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25th May 2017

Art is essential for children

Boitumelo Leping and Adam Kgang, creativer arts students at Sibikwa Arts Centre. Photo: Supplied.

Creative Arts should be part of the curriculum:  Part One

‘We disregard art in our schools at our peril’ say teachers, Derek Davey spoke to some of them.

Last year, a friend asked me to help her edit a short video on a creative arts teacher training intervention by Sibikwa Arts Centre in Tholimfundo Primary School in Soweto — and the results were astounding.

“I think learning creative arts has instilled in the learners a better understanding of why they are here at school,” says Ithumeleng Tsolo, the teacher who was trained in the video.  The children also loved the art lessons. “Each and every time you get into that class the children go crazy, they are waiting, they can’t wait for you to teach them,” says Tebogo Matsheni, the artist who did the training.

This art in the school, it should not be something that we do for a few months and then it disappears.  I would like to see it being part of our curriculum from the beginning of the year, right up to the end,” says school principal Thumelo Mangakane. “Where have you guys been?”

Unfortunately creative arts (visual art, dance, drama and music) is “relegated to the back seat in favour of subjects like maths” says Cecilia Ferreira, who teaches visual arts at Victoria Park Grey Primary School in Walmer, Port Elizabeth. “Take the time allocation for example, in the Intermediate Phase (grades four to six), for maths; the curriculum allocates six hours a week, and for creative arts, one-and-a-half hours.”

Asked about this time allocation, department of basic education (DBE) spokesperson Elijah Mhlanga says: “A maximum of two hours a week is allocated to the arts; more time is allocated to mathematics and languages, as these are foundational subjects through which learners access other subjects.”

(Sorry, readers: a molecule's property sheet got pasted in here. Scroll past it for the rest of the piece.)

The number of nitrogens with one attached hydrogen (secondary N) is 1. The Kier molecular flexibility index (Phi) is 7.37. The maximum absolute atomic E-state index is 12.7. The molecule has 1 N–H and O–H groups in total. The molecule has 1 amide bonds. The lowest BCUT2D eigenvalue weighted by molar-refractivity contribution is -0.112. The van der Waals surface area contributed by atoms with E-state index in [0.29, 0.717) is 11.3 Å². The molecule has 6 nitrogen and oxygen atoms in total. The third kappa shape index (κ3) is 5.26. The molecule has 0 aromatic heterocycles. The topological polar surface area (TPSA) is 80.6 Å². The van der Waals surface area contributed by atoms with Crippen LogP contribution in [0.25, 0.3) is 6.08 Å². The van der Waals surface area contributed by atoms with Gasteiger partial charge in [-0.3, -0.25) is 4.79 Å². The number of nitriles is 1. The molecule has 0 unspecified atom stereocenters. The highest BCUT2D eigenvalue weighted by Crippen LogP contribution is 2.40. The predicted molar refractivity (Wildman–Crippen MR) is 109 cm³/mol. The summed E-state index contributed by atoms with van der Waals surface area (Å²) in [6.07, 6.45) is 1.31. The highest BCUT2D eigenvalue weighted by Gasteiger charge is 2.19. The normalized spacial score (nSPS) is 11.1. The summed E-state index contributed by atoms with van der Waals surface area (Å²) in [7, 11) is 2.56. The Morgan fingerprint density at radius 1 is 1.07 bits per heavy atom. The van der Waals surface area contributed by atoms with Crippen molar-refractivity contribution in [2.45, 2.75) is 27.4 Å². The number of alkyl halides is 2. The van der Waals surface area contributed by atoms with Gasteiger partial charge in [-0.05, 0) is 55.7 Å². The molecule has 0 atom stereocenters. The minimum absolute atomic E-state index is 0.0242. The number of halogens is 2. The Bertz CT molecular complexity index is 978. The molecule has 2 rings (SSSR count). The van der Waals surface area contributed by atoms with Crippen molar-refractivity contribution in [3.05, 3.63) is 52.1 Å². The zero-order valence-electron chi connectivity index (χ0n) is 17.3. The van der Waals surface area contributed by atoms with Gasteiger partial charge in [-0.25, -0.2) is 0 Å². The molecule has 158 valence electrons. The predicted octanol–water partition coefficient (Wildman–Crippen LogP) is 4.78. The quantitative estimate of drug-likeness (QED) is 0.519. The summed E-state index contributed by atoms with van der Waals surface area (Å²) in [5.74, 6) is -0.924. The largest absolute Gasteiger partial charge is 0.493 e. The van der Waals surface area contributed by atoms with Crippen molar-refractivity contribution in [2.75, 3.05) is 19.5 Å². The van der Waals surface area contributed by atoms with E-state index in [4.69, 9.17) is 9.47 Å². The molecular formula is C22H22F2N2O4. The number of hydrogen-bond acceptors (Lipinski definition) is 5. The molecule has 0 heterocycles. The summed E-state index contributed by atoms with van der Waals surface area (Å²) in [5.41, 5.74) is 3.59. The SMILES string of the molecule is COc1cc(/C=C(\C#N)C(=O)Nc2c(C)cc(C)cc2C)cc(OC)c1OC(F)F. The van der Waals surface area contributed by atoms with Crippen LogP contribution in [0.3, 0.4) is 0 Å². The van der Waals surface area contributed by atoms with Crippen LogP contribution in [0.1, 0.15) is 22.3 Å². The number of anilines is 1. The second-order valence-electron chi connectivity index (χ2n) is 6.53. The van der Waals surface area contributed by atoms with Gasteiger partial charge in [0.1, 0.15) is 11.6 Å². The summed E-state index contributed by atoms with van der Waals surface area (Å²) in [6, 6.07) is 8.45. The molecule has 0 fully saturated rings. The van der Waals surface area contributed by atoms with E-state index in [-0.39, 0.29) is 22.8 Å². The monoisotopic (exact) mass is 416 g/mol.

But even these two hours are often interrupted, says African indigenous music teacher Thokozane Nsibande, who has been at Sibikwa for a decade. “The art period is seen as a ‘free’ period, so, for instance, the maths teacher will come in and interrupt me, because she wants to do a test with the kids right now, or another teacher wants to catch up on their own subject.”

He says he constantly encounters problems such as being unable to access music instruments that are locked away, interruptions of his classes, and having to teach in a hall or classroom that is being shared by another class.

“Policy is put in place to regulate the curriculum, so if anomalies like these are happening it is definitely not sanctioned by policy, but may be isolated examples due to bad management in a particular school,” says Mhlanga. “Arts subject advisors and provincial arts subject heads frequently monitor schools in an effort to ensure that the various arts policies are adhered to.”

Poorly trained ‘art’ teachers

Ferreira says that in the Senior Phase learners are able to choose art as a “real subject” but the problem here is that non-specialist teachers “some of whom have never picked up a paintbrush in their lives” are slotted into the position of art teachers.

This is disastrous, because “this is the phase where learners need to be inspired and challenged so that when they reach grade 10, they will choose art as one of their main school leaving subjects.” This is important because as both she and Nsibande point out, many learners do not excel in maths and science, but blossom in other fields.

Mhlanga says schools are not allowed to introduce the arts subjects without a properly qualified teacher. “In the event there is a teacher who is not properly qualified or who struggles with certain content knowledge or content gaps, provinces usually organise capacity-building workshops and in addition, subject advisors and provincial subject heads often visit schools to monitor and support where necessary.”

But is this actually the case on the ground? “The DBE sees no value in art,” states Sibikwa director Phyllis Klotze bluntly. “They are perpetuating apartheid education by permitting teachers with no training in the creative arts to teach in this learning area. Why should township kids be subjected to this?”

South Africa is not alone undervaluing the arts. UK art teaching assistant Anna-W Endean writes: “At the moment the government is promoting literacy and numeracy, so there is very little time in the curriculum for art. So it gets bumped to the end of term, and it’s normally very rushed. Some primary schools do have art teachers, but it is very rare.”

Similar problems are experienced in Australia and the US, writes Georina Westraadt in the South African Journal of Childhood Education, warning that art is an “endangered” subject, and that the learning area of arts and culture may soon cease to exist altogether. These days, education is all about maths and science.

In Part Two, we will learn why art is so important for children

 

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